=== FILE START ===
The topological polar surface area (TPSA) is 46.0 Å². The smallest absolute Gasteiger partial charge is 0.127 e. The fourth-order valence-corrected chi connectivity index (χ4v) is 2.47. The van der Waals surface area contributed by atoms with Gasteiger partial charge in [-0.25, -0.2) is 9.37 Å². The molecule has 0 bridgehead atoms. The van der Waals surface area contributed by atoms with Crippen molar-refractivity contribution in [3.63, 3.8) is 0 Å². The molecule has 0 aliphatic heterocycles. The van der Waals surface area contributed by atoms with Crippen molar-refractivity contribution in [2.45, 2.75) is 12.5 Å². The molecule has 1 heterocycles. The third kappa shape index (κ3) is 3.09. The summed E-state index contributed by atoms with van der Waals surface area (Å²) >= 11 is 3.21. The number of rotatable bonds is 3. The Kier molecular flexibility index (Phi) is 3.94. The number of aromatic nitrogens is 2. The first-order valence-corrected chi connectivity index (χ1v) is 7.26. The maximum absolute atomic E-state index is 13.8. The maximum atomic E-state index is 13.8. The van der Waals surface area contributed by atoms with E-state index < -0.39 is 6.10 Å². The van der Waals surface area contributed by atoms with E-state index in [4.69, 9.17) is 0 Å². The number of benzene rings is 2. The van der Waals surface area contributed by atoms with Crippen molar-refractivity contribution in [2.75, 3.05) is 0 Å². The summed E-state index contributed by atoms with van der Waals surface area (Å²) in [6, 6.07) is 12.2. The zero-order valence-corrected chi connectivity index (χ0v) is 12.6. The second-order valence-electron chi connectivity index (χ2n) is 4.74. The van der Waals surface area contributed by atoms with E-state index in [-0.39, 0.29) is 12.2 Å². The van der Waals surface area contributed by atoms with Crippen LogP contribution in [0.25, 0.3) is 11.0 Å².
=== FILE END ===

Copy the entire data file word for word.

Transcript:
The topological polar surface area (TPSA) is 46.0 Å². The smallest absolute Gasteiger partial charge is 0.127 e. The fourth-order valence-corrected chi connectivity index (χ4v) is 2.47. The van der Waals surface area contributed by atoms with Gasteiger partial charge in [-0.25, -0.2) is 9.37 Å². The molecule has 0 bridgehead atoms. The van der Waals surface area contributed by atoms with Crippen molar-refractivity contribution in [3.63, 3.8) is 0 Å². The molecule has 0 aliphatic heterocycles. The van der Waals surface area contributed by atoms with Crippen molar-refractivity contribution in [2.45, 2.75) is 12.5 Å². The molecule has 1 heterocycles. The third kappa shape index (κ3) is 3.09. The summed E-state index contributed by atoms with van der Waals surface area (Å²) >= 11 is 3.21. The number of rotatable bonds is 3. The Kier molecular flexibility index (Phi) is 3.94. The number of aromatic nitrogens is 2. The first-order valence-corrected chi connectivity index (χ1v) is 7.26. The maximum absolute atomic E-state index is 13.8. The maximum atomic E-state index is 13.8. The van der Waals surface area contributed by atoms with E-state index < -0.39 is 6.10 Å². The van der Waals surface area contributed by atoms with E-state index in [4.69, 9.17) is 0 Å². The number of benzene rings is 2. The van der Waals surface area contributed by atoms with Crippen molar-refractivity contribution in [2.75, 3.05) is 0 Å². The summed E-state index contributed by atoms with van der Waals surface area (Å²) in [6, 6.07) is 12.2. The zero-order valence-corrected chi connectivity index (χ0v) is 12.6. The second-order valence-electron chi connectivity index (χ2n) is 4.74. The van der Waals surface area contributed by atoms with E-state index in [-0.39, 0.29) is 12.2 Å². The van der Waals surface area contributed by atoms with Crippen LogP contribution in [0.25, 0.3) is 11.0 Å².